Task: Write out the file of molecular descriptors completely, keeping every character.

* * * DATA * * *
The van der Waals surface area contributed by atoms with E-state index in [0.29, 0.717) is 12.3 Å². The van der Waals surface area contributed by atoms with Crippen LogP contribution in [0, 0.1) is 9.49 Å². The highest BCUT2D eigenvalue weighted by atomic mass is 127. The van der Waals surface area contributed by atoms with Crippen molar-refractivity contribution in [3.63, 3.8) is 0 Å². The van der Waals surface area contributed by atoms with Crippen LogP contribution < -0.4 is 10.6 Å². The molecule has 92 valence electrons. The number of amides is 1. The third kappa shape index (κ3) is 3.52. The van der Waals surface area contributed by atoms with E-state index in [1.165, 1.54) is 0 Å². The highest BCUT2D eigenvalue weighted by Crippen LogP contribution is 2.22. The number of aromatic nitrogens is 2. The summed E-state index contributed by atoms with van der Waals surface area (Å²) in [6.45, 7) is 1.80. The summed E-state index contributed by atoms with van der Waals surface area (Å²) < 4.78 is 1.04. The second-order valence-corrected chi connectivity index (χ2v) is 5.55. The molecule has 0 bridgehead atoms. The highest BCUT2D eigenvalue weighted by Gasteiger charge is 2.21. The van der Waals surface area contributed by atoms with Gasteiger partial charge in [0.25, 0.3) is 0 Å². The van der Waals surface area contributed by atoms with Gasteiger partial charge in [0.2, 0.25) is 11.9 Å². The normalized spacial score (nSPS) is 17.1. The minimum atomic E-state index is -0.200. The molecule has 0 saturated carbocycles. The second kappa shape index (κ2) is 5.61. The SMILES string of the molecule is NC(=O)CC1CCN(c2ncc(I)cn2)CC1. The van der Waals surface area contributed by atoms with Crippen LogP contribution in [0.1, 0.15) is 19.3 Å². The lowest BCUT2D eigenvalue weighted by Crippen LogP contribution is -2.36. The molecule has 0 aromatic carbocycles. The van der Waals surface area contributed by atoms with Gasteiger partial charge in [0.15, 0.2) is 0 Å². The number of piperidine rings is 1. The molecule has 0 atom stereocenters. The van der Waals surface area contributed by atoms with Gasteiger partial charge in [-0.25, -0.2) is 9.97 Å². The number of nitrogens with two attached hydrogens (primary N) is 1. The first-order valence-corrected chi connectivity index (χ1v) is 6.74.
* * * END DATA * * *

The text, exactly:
The van der Waals surface area contributed by atoms with E-state index in [0.29, 0.717) is 12.3 Å². The van der Waals surface area contributed by atoms with Crippen LogP contribution in [0, 0.1) is 9.49 Å². The highest BCUT2D eigenvalue weighted by atomic mass is 127. The van der Waals surface area contributed by atoms with Crippen molar-refractivity contribution in [3.63, 3.8) is 0 Å². The van der Waals surface area contributed by atoms with Crippen LogP contribution < -0.4 is 10.6 Å². The molecule has 92 valence electrons. The number of amides is 1. The third kappa shape index (κ3) is 3.52. The van der Waals surface area contributed by atoms with E-state index in [1.165, 1.54) is 0 Å². The highest BCUT2D eigenvalue weighted by Crippen LogP contribution is 2.22. The number of aromatic nitrogens is 2. The summed E-state index contributed by atoms with van der Waals surface area (Å²) in [6.45, 7) is 1.80. The summed E-state index contributed by atoms with van der Waals surface area (Å²) < 4.78 is 1.04. The second-order valence-corrected chi connectivity index (χ2v) is 5.55. The molecule has 0 bridgehead atoms. The highest BCUT2D eigenvalue weighted by Gasteiger charge is 2.21. The van der Waals surface area contributed by atoms with Gasteiger partial charge in [0.25, 0.3) is 0 Å². The van der Waals surface area contributed by atoms with Gasteiger partial charge in [0.2, 0.25) is 11.9 Å². The normalized spacial score (nSPS) is 17.1. The minimum atomic E-state index is -0.200. The molecule has 0 saturated carbocycles. The second kappa shape index (κ2) is 5.61. The SMILES string of the molecule is NC(=O)CC1CCN(c2ncc(I)cn2)CC1. The van der Waals surface area contributed by atoms with Crippen LogP contribution in [0.1, 0.15) is 19.3 Å². The lowest BCUT2D eigenvalue weighted by Crippen LogP contribution is -2.36. The molecule has 0 aromatic carbocycles. The van der Waals surface area contributed by atoms with Gasteiger partial charge in [0.15, 0.2) is 0 Å². The number of piperidine rings is 1. The molecule has 0 atom stereocenters. The van der Waals surface area contributed by atoms with Gasteiger partial charge in [-0.25, -0.2) is 9.97 Å². The number of nitrogens with two attached hydrogens (primary N) is 1. The first-order valence-corrected chi connectivity index (χ1v) is 6.74.